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Catherine

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Hi, my name is Catherine. I am a graduate (MS and BS) of Washington University in St. Louis, in the School of Engineering, ranked 7th in the nation, with a major in Computer Science. As an engineer I have extensive knowledge in the area of mathematics and believe that I can be of benefit to you or your student. I am an experienced tutor with strong teaching skills. I have taught classes and tutored students at the college, high school and middle school levels. I homeschooled my children as well.

Math can be challenging, but it can be overcome and it can be a lot of fun, particularly if you like puzzles. I love doing math and as your tutor I hope you will enjoy the experience, too.

In the process you will learn how to analyze and solve new problem types and build on your mathematical foundation. Over time you will develop an efficient approach to evaluating and solving each type of problem correctly.

Catherine’s Qualifications

Education & Certification

Undergraduate Degree: Washington University in St Louis - Bachelors, Computer Engineering

Graduate Degree: Washington University in St Louis - Masters, Computer Engineering

Hobbies

Photography, videography, reading


Q & A

What is your teaching philosophy?

Mathematics is an important discipline that continually builds on previously learned concepts and problems. As your tutor, we will initially discuss your current subject, your perspective of your difficulties, and your personal goals. I will assess your abilities and course prerequisites. These will provide us with the initial instructional direction to overcome foundational and subject weaknesses. We will move forward to provide a clear understanding of the mathematical concepts and not just memorize facts and formulas. In the process, you will learn how to recognize problem types; to identify and interpret the visual and verbal clues presented in the problem to selectively identify and use the needed facts and formulas specific to the problem, and to apply all of the information to solve the problem. You will learn how to analyze and solve new problem types and to build on your mathematical foundation. Over time, you will develop an efficient approach to evaluating and solving each type of problem correctly.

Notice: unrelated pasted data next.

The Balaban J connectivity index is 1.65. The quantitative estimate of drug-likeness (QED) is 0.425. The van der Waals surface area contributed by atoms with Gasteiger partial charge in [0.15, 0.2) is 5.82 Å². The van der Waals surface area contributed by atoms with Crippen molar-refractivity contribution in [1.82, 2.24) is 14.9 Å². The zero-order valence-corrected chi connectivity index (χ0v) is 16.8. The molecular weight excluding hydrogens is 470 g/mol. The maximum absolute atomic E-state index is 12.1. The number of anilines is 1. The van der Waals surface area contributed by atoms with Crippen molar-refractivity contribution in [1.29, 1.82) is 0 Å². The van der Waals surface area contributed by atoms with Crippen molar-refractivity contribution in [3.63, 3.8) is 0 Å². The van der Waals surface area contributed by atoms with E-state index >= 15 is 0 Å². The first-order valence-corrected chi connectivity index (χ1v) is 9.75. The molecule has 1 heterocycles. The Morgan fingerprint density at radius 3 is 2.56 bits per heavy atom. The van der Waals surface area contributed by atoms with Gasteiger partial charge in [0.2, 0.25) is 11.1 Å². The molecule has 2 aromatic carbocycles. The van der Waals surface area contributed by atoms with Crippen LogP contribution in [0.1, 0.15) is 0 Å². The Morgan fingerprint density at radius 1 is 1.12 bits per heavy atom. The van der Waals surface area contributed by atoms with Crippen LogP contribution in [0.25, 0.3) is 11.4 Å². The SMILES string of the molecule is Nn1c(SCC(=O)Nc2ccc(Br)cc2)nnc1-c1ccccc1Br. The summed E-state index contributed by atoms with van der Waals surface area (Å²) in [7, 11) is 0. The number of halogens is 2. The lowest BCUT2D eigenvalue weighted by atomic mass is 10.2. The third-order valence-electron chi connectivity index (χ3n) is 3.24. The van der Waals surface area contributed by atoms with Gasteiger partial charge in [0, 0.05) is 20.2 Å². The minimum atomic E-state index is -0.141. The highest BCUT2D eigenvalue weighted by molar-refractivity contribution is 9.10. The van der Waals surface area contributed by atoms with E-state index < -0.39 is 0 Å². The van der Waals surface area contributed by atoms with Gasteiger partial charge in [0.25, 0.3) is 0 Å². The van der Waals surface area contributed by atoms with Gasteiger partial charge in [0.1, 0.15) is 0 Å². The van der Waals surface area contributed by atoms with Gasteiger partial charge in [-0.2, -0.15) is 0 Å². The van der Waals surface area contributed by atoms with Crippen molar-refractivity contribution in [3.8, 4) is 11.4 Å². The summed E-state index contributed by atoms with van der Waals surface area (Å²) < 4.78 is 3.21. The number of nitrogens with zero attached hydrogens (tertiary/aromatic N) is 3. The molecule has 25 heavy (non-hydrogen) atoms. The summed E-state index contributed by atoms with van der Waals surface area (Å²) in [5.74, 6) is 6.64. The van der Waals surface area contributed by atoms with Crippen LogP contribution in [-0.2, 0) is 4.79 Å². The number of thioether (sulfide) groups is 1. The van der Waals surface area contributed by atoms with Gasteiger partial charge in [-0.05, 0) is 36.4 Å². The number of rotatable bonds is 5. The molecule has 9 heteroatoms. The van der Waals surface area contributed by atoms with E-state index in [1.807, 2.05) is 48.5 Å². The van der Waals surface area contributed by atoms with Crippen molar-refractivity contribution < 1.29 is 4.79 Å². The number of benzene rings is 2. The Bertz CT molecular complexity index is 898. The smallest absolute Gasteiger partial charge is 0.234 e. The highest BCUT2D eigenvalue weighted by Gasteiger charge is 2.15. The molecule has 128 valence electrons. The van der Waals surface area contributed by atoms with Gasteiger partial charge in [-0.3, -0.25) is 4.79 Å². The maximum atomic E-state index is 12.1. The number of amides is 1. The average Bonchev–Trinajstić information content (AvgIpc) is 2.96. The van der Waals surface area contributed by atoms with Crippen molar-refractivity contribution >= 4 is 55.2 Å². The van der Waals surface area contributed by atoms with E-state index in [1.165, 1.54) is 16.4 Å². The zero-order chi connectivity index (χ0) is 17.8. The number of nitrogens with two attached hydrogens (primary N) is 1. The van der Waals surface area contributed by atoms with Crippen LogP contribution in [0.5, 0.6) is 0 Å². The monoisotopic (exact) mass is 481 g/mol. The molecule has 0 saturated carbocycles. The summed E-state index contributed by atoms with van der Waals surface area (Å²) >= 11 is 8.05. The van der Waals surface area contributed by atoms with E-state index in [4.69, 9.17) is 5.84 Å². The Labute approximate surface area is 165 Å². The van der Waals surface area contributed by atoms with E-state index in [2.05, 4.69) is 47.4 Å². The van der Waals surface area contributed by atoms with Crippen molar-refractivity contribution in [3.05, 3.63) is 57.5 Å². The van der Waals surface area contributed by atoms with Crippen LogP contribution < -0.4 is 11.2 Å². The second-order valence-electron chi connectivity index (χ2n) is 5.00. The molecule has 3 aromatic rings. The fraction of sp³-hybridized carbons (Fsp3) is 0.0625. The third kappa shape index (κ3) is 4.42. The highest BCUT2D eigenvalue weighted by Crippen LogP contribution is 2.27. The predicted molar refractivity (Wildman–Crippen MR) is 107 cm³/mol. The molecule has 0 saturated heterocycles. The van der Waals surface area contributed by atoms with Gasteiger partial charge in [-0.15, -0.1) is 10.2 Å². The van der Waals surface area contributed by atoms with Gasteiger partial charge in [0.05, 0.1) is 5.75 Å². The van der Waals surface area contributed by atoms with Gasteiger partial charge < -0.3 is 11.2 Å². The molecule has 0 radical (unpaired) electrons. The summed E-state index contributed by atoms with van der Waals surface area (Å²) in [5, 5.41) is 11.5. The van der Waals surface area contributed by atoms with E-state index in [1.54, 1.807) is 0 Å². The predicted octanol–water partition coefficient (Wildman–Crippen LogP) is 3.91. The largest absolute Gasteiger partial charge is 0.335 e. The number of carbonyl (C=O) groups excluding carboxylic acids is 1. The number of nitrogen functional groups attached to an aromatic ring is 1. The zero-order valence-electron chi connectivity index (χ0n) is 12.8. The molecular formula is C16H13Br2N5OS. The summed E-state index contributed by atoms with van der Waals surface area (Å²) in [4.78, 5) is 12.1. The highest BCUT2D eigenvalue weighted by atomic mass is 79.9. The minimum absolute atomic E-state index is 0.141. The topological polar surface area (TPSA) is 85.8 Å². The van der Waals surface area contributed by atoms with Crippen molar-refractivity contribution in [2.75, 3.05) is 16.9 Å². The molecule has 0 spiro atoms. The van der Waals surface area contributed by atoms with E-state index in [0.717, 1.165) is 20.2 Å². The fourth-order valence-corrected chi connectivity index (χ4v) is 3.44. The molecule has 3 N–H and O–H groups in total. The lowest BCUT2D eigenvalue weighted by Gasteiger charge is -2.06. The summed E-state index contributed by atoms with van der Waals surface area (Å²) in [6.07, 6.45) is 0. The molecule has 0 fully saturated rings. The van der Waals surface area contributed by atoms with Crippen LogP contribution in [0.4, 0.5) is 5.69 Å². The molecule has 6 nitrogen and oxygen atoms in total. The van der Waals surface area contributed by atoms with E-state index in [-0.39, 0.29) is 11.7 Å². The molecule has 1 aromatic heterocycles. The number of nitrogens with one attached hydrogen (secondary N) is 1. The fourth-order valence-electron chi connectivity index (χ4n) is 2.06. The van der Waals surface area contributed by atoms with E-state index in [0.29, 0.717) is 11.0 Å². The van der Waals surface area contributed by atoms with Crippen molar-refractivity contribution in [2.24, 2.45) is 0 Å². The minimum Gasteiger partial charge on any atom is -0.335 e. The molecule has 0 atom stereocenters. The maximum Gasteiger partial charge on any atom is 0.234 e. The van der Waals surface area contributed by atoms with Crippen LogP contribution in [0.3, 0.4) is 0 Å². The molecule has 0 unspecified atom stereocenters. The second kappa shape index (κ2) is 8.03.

What might you do in a typical first session with a student?

As your tutor, we will initially discuss your current subject, your perspective of your difficulties, and your personal goals. I will then assess your abilities and course prerequisites. These will provide us with the initial instructional direction to overcome foundational and subject weaknesses.

How can you help a student become an independent learner?

As your tutor, I will guide you on how to look at a problem, what to look for, and how you might approach solving it. As you gain experience, you will try new problem types that you can pursue on your own. I will gather online resources that you can use on your own, which will challenge you and make it fun.

How would you help a student stay motivated?

Even though math can be a challenging subject, you can learn to enjoy it as well. Presenting problems as puzzles, providing alternative techniques to a solution, and providing access to online resources will help you be motivated.

If a student has difficulty learning a skill or concept, what would you do?

Perhaps it is a lack of foundational content or maybe it is inexperience with an approach. I will provide background material and thought processes, show you various ways to approach the topic, break down the concept to smaller, more manageable parts, and use manipulatives where appropriate.

How do you help students who are struggling with reading comprehension?